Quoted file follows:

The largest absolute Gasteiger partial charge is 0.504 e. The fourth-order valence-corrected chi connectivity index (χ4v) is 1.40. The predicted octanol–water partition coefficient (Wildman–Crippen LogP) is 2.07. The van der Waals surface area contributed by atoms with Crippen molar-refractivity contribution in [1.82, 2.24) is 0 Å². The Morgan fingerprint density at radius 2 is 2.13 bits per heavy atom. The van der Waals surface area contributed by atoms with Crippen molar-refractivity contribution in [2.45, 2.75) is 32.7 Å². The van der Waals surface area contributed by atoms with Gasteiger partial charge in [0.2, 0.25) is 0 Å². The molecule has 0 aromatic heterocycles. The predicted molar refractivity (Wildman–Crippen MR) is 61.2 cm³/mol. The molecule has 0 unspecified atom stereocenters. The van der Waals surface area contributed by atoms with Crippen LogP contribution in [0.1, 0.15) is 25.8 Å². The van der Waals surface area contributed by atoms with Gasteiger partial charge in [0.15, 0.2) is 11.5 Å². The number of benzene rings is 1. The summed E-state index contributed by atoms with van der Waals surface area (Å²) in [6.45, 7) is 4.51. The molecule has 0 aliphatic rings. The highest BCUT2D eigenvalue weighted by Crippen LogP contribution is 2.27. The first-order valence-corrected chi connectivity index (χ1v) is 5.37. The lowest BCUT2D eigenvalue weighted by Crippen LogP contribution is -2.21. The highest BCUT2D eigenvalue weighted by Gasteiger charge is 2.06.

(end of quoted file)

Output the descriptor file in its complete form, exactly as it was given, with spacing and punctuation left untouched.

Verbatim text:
The largest absolute Gasteiger partial charge is 0.504 e. The fourth-order valence-corrected chi connectivity index (χ4v) is 1.40. The predicted octanol–water partition coefficient (Wildman–Crippen LogP) is 2.07. The van der Waals surface area contributed by atoms with Crippen molar-refractivity contribution in [1.82, 2.24) is 0 Å². The Morgan fingerprint density at radius 2 is 2.13 bits per heavy atom. The van der Waals surface area contributed by atoms with Crippen molar-refractivity contribution in [2.45, 2.75) is 32.7 Å². The van der Waals surface area contributed by atoms with Gasteiger partial charge in [0.2, 0.25) is 0 Å². The molecule has 0 aromatic heterocycles. The predicted molar refractivity (Wildman–Crippen MR) is 61.2 cm³/mol. The molecule has 0 unspecified atom stereocenters. The van der Waals surface area contributed by atoms with Crippen LogP contribution in [0.1, 0.15) is 25.8 Å². The van der Waals surface area contributed by atoms with Gasteiger partial charge in [0.15, 0.2) is 11.5 Å². The number of benzene rings is 1. The summed E-state index contributed by atoms with van der Waals surface area (Å²) in [6.45, 7) is 4.51. The molecule has 0 aliphatic rings. The highest BCUT2D eigenvalue weighted by Crippen LogP contribution is 2.27. The first-order valence-corrected chi connectivity index (χ1v) is 5.37. The lowest BCUT2D eigenvalue weighted by Crippen LogP contribution is -2.21. The highest BCUT2D eigenvalue weighted by Gasteiger charge is 2.06.